Thomas Newbolt created an artistic depiction of the Ship of Fools.[2]
    W.H. Auden's 1941 poem Atlantis uses the phrase: "You have discovered of course/Only the Ship of Fools is/Making the voyage this year".
    Katherine Anne Porter released her novel Ship of Fools in 1962. Published by Little, Brown, it was a best-seller and was made into an Oscar-nominated film, directed by Stanley Kramer, in 1965.
    The Grateful Dead picked up on the idea of a ship in a state of mutiny in the song "Ship of Fools" from the 1974 studio album From the Mars Hotel. Written by Robert Hunter and Jerry Garcia, the song is a slow ballad.[3]
    John Cale released his composition Ship Of Fools on the 1974 album Fear.
    British alternative rock band World Party released an original song, "Ship of Fools", as the first single from their 1986 debut album, "Private Revolution". The song was written, sung, and produced by World Party frontman Karl Wallinger, and charted in many countries, peaking at #4 in Australia, #27 on the US Billboard Top 40, and #42 on the UK charts.
    British synth-pop band Erasure released the original song "Ship of Fools" in 1988.
    Philosopher Michel Foucault cited the Ship of Fools metaphor at length in his book Madness and Civilization.
    Ted Kaczynski, also known as the Unabomber, authored a short story titled "Ship of Fools".[4]
    The Doors recorded a song called "Ship of Fools" for their 1970 album Morrison Hotel.
    Bob Seger recorded a song called “Ship of Fools” for his 1975 album “Beautiful Loser”.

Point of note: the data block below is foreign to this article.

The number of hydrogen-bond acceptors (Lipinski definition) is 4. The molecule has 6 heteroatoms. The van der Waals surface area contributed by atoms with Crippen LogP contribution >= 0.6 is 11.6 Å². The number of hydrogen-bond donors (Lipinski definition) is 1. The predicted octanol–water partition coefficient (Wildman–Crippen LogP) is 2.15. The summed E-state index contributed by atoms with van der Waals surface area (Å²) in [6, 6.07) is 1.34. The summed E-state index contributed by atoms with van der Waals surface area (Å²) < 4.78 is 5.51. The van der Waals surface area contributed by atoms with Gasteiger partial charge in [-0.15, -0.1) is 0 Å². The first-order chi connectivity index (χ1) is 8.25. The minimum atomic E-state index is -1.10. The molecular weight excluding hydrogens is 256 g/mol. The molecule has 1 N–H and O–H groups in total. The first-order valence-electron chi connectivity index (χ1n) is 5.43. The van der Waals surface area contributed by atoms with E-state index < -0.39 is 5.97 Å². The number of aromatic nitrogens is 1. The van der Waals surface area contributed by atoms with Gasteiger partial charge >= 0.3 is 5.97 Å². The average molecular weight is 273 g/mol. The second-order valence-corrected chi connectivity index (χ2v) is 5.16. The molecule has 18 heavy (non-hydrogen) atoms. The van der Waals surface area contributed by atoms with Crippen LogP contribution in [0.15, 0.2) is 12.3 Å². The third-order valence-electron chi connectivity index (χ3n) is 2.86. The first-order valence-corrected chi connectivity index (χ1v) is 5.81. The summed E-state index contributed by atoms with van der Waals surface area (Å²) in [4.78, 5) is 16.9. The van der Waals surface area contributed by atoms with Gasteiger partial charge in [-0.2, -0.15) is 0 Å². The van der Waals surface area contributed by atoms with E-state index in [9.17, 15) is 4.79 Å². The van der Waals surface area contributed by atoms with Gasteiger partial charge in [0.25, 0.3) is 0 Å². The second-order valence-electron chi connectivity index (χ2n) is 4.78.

John Renbourn recorded an album titled John Renbourn's Ship of Fools in 1988 with Maggie Boyle, Steve Tilston, and Tony Roberts, where track 9 is titled "Ship of Fools", and was written cooperatively by all four members of the group. The song is sung from the perspective of a narrator who boards a strange ship, finds a woman who is the captain, and spends the next seven years bound to her and the ship.
    Robert Plant recorded a song titled "Ship of Fools".
    Journalist Tucker Carlson released a book called "Ships of Fools."
    The avant-garde music band Secret Chiefs 3 included a song called "Ship of Fools" in their album from 2001 Book M.
    "Ship of Fools" was track one on the concept album Lucky Leif and the Longships, a 1975 record album by Robert Calvert, produced by Brian Eno.
    In 2010, Irish author Fintan O'Toole published a book titled "Ship of Fools" in the aftermath of the 2008 financial crisis dedicated to the analysis of the post-crisis decline of the Irish Celtic Tiger.[5]
    ship of fools98.jpg
    elderado likes this.
  2. elderado


    That was actually quite interesting! Thank you for posting it.
  3. easymon1


    last thing on my mind at breakfast was Plato's Republic via Ship of Fools. wikipedia gets the thanks. oh, and Joe Plato. that dining room table boat with the vintage merc top left rocks too. good for picnics.
    see what i mean, the internet, it's in there.
  4. easymon1


    Last edited: May 14, 2020
  5. easymon1


  6. vanzandt


    The Doors did one.
    Bob Seger did this one.
    Pretty sure Billy Currington must have heard it when he was young. Can you hear it?

    He did a good job though. Great song.

    We talked an hour or two
    About every girl we knew
    What all we put ‘em through
    Like two old boys will do

    We pondered life and death
    He lit a cigarette
    He said "These damn things will kill me yet

    But God is great, beer is good and people are crazy"

    Last call its 2: 00am
    I said goodbye to him
    I never talked to him again

    Then one sunny day
    I saw the old man's face
    Front page Obituary
    He was a millionaire he

    He left his fortune to
    Some guy he barely knew
    His kids were mad as hell
    Huh but me, I'm doing well

    God is great, beer is good
    ........and people are crazy
    Last edited: May 31, 2020 at 1:28 PM
  7. Mikegap7


    It is quite interesting without a doubt.